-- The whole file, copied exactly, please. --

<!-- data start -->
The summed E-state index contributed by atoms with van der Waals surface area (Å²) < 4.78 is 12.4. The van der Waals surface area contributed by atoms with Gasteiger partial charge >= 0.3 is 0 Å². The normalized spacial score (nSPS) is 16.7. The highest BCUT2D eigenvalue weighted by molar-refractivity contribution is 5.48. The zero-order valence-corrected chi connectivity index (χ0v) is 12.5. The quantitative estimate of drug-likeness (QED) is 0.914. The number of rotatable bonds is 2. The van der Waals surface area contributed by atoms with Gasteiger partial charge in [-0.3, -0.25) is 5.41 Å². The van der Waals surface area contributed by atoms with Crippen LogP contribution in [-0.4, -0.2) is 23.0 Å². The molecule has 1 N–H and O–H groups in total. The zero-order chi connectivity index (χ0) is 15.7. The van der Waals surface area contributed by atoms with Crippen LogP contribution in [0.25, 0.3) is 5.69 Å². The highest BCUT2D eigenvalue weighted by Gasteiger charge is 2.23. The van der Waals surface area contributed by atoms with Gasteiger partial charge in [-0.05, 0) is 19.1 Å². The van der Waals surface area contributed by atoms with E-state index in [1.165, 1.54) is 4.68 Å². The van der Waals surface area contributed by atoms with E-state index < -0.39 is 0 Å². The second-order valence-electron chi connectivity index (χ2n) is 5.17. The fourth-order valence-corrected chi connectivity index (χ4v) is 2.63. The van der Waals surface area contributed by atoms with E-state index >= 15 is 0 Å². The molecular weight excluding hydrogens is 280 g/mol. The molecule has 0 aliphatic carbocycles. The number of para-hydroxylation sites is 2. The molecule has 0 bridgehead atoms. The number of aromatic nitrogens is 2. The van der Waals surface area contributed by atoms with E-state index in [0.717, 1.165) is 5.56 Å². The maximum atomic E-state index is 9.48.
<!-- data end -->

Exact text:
The summed E-state index contributed by atoms with van der Waals surface area (Å²) < 4.78 is 12.4. The van der Waals surface area contributed by atoms with Gasteiger partial charge >= 0.3 is 0 Å². The normalized spacial score (nSPS) is 16.7. The highest BCUT2D eigenvalue weighted by molar-refractivity contribution is 5.48. The zero-order valence-corrected chi connectivity index (χ0v) is 12.5. The quantitative estimate of drug-likeness (QED) is 0.914. The number of rotatable bonds is 2. The van der Waals surface area contributed by atoms with Gasteiger partial charge in [-0.3, -0.25) is 5.41 Å². The van der Waals surface area contributed by atoms with Crippen LogP contribution in [-0.4, -0.2) is 23.0 Å². The molecule has 1 N–H and O–H groups in total. The zero-order chi connectivity index (χ0) is 15.7. The van der Waals surface area contributed by atoms with Crippen LogP contribution in [0.25, 0.3) is 5.69 Å². The highest BCUT2D eigenvalue weighted by Gasteiger charge is 2.23. The van der Waals surface area contributed by atoms with Gasteiger partial charge in [-0.05, 0) is 19.1 Å². The van der Waals surface area contributed by atoms with E-state index in [1.165, 1.54) is 4.68 Å². The van der Waals surface area contributed by atoms with E-state index < -0.39 is 0 Å². The second-order valence-electron chi connectivity index (χ2n) is 5.17. The fourth-order valence-corrected chi connectivity index (χ4v) is 2.63. The van der Waals surface area contributed by atoms with E-state index >= 15 is 0 Å². The molecular weight excluding hydrogens is 280 g/mol. The molecule has 0 aliphatic carbocycles. The number of para-hydroxylation sites is 2. The molecule has 0 bridgehead atoms. The number of aromatic nitrogens is 2. The van der Waals surface area contributed by atoms with E-state index in [0.717, 1.165) is 5.56 Å². The maximum atomic E-state index is 9.48.